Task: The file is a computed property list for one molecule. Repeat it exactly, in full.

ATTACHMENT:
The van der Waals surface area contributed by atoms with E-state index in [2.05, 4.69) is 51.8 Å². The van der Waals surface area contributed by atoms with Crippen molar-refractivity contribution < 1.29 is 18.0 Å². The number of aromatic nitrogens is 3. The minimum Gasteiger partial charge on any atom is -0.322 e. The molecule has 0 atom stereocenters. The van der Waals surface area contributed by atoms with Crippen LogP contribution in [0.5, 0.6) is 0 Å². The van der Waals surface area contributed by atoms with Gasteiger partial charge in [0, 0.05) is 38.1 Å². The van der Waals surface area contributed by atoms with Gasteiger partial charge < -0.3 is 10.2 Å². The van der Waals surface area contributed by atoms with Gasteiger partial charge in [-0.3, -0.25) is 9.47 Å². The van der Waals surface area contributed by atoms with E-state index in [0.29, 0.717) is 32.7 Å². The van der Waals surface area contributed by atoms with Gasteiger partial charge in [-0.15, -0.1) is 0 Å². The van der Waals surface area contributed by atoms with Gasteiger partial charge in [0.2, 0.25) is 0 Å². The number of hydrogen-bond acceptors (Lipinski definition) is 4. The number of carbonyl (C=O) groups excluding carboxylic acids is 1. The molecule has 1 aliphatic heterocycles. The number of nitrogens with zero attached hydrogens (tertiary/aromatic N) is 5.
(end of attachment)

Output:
The van der Waals surface area contributed by atoms with E-state index in [2.05, 4.69) is 51.8 Å². The van der Waals surface area contributed by atoms with Crippen molar-refractivity contribution < 1.29 is 18.0 Å². The number of aromatic nitrogens is 3. The minimum Gasteiger partial charge on any atom is -0.322 e. The molecule has 0 atom stereocenters. The van der Waals surface area contributed by atoms with Crippen LogP contribution in [0.5, 0.6) is 0 Å². The van der Waals surface area contributed by atoms with Gasteiger partial charge in [0, 0.05) is 38.1 Å². The van der Waals surface area contributed by atoms with Gasteiger partial charge < -0.3 is 10.2 Å². The van der Waals surface area contributed by atoms with Gasteiger partial charge in [-0.3, -0.25) is 9.47 Å². The van der Waals surface area contributed by atoms with E-state index in [0.29, 0.717) is 32.7 Å². The van der Waals surface area contributed by atoms with Gasteiger partial charge in [-0.15, -0.1) is 0 Å². The van der Waals surface area contributed by atoms with Gasteiger partial charge in [0.2, 0.25) is 0 Å². The number of hydrogen-bond acceptors (Lipinski definition) is 4. The number of carbonyl (C=O) groups excluding carboxylic acids is 1. The molecule has 1 aliphatic heterocycles. The number of nitrogens with zero attached hydrogens (tertiary/aromatic N) is 5.